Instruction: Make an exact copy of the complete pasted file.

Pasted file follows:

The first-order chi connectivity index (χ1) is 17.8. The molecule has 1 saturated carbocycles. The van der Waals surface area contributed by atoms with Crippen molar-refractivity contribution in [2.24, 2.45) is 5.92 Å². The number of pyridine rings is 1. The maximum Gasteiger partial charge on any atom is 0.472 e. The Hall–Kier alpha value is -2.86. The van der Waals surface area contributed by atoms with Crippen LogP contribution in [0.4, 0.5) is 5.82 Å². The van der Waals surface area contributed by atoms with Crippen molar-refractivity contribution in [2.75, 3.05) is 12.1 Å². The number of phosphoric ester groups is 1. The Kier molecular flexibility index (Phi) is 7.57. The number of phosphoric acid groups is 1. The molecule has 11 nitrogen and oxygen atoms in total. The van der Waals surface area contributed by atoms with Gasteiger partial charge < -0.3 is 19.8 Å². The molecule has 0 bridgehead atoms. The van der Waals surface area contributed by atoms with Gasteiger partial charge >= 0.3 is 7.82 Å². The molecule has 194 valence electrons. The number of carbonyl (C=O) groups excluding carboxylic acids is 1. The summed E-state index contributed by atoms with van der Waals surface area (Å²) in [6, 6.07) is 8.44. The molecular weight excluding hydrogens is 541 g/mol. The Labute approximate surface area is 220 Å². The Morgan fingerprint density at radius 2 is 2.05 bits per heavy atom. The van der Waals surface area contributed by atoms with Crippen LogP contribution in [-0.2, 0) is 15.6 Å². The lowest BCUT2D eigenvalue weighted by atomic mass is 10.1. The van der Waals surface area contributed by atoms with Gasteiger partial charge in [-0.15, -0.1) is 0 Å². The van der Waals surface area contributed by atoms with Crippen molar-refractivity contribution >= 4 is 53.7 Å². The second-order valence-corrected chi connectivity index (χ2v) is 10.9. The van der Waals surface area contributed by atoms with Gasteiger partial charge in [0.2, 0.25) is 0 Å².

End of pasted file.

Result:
The first-order chi connectivity index (χ1) is 17.8. The molecule has 1 saturated carbocycles. The van der Waals surface area contributed by atoms with Crippen molar-refractivity contribution in [2.24, 2.45) is 5.92 Å². The number of pyridine rings is 1. The maximum Gasteiger partial charge on any atom is 0.472 e. The Hall–Kier alpha value is -2.86. The van der Waals surface area contributed by atoms with Crippen LogP contribution in [0.4, 0.5) is 5.82 Å². The van der Waals surface area contributed by atoms with Crippen molar-refractivity contribution in [2.75, 3.05) is 12.1 Å². The number of phosphoric ester groups is 1. The Kier molecular flexibility index (Phi) is 7.57. The number of phosphoric acid groups is 1. The molecule has 11 nitrogen and oxygen atoms in total. The van der Waals surface area contributed by atoms with Gasteiger partial charge < -0.3 is 19.8 Å². The molecule has 0 bridgehead atoms. The van der Waals surface area contributed by atoms with Gasteiger partial charge >= 0.3 is 7.82 Å². The molecule has 194 valence electrons. The number of carbonyl (C=O) groups excluding carboxylic acids is 1. The summed E-state index contributed by atoms with van der Waals surface area (Å²) in [6, 6.07) is 8.44. The molecular weight excluding hydrogens is 541 g/mol. The Labute approximate surface area is 220 Å². The Morgan fingerprint density at radius 2 is 2.05 bits per heavy atom. The van der Waals surface area contributed by atoms with Crippen LogP contribution in [-0.2, 0) is 15.6 Å². The lowest BCUT2D eigenvalue weighted by atomic mass is 10.1. The van der Waals surface area contributed by atoms with Gasteiger partial charge in [-0.15, -0.1) is 0 Å². The van der Waals surface area contributed by atoms with Crippen molar-refractivity contribution >= 4 is 53.7 Å². The second-order valence-corrected chi connectivity index (χ2v) is 10.9. The van der Waals surface area contributed by atoms with Gasteiger partial charge in [0.2, 0.25) is 0 Å².